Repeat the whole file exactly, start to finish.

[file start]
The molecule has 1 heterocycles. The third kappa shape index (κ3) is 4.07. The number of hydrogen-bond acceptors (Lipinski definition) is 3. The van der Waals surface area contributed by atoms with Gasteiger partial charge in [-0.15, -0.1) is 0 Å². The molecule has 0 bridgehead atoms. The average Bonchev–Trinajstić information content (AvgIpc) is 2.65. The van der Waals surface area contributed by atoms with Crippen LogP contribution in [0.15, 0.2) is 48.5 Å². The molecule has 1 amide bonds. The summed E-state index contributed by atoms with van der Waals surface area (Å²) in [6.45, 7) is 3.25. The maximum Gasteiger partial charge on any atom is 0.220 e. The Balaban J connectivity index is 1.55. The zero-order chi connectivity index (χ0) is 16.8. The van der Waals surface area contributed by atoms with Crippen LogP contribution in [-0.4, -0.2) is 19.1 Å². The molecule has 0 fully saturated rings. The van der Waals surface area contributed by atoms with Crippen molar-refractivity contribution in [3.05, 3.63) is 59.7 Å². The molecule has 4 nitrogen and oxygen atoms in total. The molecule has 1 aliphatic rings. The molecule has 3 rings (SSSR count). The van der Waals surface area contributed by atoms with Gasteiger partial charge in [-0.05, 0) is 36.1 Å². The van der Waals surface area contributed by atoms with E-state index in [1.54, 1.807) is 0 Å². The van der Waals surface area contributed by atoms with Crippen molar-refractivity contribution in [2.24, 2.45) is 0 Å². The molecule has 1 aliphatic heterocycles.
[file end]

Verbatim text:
The molecule has 1 heterocycles. The third kappa shape index (κ3) is 4.07. The number of hydrogen-bond acceptors (Lipinski definition) is 3. The van der Waals surface area contributed by atoms with Gasteiger partial charge in [-0.15, -0.1) is 0 Å². The molecule has 0 bridgehead atoms. The average Bonchev–Trinajstić information content (AvgIpc) is 2.65. The van der Waals surface area contributed by atoms with Crippen LogP contribution in [0.15, 0.2) is 48.5 Å². The molecule has 1 amide bonds. The summed E-state index contributed by atoms with van der Waals surface area (Å²) in [6.45, 7) is 3.25. The maximum Gasteiger partial charge on any atom is 0.220 e. The Balaban J connectivity index is 1.55. The zero-order chi connectivity index (χ0) is 16.8. The van der Waals surface area contributed by atoms with Crippen LogP contribution in [-0.4, -0.2) is 19.1 Å². The molecule has 0 fully saturated rings. The van der Waals surface area contributed by atoms with Crippen molar-refractivity contribution in [3.05, 3.63) is 59.7 Å². The molecule has 4 nitrogen and oxygen atoms in total. The molecule has 1 aliphatic rings. The molecule has 3 rings (SSSR count). The van der Waals surface area contributed by atoms with Gasteiger partial charge in [-0.05, 0) is 36.1 Å². The van der Waals surface area contributed by atoms with E-state index in [1.54, 1.807) is 0 Å². The van der Waals surface area contributed by atoms with Crippen molar-refractivity contribution in [2.24, 2.45) is 0 Å². The molecule has 1 aliphatic heterocycles.